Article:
• User Session Recordings and Heatmaps: Use tools like Hotjar or Crazy Egg to record user sessions and generate heatmaps, which provide insights into user behaviour and interaction patterns.

5. Evaluate Accessibility

Evaluating accessibility during a UX audit for SaaS and fintech products involves a multi-faceted approach to ensure compliance with the Web Content Accessibility Guidelines (WCAG) and to enhance usability for all users, including those with disabilities. The process begins with a thorough product review against WCAG standards, focusing on key principles such as perceivability, operability, understandability, and robustness. 

This includes checking for issues like appropriate colour contrast, alternative text for images, keyboard navigability, and compatibility with screen readers and other assistive technologies. Automated tools like Google Lighthouse, Axe, and WAVE are used to quickly identify common accessibility barriers, while manual testing is conducted to catch issues that automated tools might miss, such as the accuracy of alternative text and the usability of interactive elements. 

Additionally, user testing with individuals who rely on assistive technologies, such as screen readers, magnifiers, and speech recognition software, is crucial. This real-world testing helps uncover practical accessibility challenges and gather valuable feedback directly from users with disabilities. The findings are then compiled into a detailed report, highlighting non-compliance areas and providing actionable remediation recommendations. 

This comprehensive evaluation ensures that the SaaS or fintech product is not only compliant with accessibility standards but also provides an inclusive and user-friendly experience for all users.


  • Accessibility Check: Ensure the website adheres to accessibility guidelines such as the Web Content Accessibility Guidelines (WCAG). This includes checking for issues like colour contrast, keyboard navigation, and screen reader compatibility.

6. Analyse Findings

Analysing the findings from a UX audit for SaaS and fintech products is a crucial step in identifying areas for improvement and prioritising actionable recommendations. This process involves synthesising both quantitative and qualitative data collected through various methods, such as analytics, user testing, heuristic evaluations, and user feedback.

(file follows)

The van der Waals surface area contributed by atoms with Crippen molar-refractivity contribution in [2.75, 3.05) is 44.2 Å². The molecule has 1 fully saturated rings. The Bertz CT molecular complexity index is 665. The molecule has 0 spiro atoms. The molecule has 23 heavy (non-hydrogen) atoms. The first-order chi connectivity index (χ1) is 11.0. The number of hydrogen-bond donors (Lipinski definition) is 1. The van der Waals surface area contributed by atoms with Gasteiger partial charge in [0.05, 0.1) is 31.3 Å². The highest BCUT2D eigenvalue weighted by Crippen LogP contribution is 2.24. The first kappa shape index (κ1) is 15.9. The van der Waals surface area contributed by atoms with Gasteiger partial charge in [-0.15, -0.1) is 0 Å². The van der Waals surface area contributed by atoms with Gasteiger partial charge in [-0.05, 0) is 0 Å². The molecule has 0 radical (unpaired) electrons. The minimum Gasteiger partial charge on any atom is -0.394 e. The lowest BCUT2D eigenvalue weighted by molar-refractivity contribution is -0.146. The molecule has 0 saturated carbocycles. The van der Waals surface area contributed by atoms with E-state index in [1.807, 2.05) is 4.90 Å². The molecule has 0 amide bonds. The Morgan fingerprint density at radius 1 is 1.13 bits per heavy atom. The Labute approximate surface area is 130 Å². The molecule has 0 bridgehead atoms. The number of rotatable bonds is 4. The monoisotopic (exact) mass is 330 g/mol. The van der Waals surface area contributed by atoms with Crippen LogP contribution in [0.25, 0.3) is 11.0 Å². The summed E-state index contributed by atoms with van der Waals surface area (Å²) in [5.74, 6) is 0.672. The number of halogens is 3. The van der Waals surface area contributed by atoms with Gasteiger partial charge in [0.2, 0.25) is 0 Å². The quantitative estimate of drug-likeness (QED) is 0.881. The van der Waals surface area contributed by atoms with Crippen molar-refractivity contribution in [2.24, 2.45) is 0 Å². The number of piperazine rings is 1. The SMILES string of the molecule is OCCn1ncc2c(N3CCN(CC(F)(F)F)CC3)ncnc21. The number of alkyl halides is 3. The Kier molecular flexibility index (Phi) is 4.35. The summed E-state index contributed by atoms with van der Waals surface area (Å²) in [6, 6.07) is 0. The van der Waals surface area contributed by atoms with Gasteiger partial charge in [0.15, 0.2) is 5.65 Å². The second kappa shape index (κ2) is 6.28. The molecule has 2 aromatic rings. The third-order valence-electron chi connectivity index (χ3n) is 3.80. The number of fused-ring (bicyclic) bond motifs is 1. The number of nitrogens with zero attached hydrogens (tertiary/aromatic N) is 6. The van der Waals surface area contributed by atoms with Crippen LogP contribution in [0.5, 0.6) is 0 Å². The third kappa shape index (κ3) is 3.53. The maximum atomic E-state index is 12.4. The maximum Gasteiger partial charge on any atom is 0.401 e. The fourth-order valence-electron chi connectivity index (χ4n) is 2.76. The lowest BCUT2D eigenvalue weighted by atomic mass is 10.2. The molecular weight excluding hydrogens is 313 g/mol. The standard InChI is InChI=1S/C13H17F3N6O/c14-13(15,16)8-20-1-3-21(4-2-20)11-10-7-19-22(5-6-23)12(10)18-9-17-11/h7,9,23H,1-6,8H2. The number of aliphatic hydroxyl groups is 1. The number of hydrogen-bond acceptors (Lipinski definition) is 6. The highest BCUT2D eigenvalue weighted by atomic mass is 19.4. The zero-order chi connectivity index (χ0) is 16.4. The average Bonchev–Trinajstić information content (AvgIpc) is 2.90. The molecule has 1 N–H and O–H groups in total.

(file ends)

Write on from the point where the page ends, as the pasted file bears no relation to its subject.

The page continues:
First, organise the data into meaningful categories or themes, such as usability issues, navigation challenges, or conversion bottlenecks. Use affinity mapping or other data analysis techniques to uncover patterns and relationships between different findings. 

Next, prioritise the identified issues based on their severity, frequency, and impact on key business metrics like user engagement, conversion rates, or revenue. Leverage prioritisation frameworks like the MoSCoW method or impact-effort matrices to objectively assess the importance and feasibility of addressing each issue. 

Additionally, consider the unique context of SaaS and fintech products, such as regulatory compliance, security concerns, and complex user roles or workflows. Collaborate with cross-functional teams, including product managers, designers, and developers, to validate the findings and gather diverse perspectives. 

Finally, compile a comprehensive report that clearly communicates the prioritised issues, their impact on the user experience, and actionable recommendations for improvement, supported by data-driven insights and visualisations. This thorough analysis lays the foundation for a strategic roadmap to enhance the user experience and drive business success.


  • Data Analysis: Analyse the collected data to identify common themes and patterns. Use tools like affinity diagrams to synthesise the data and uncover insights.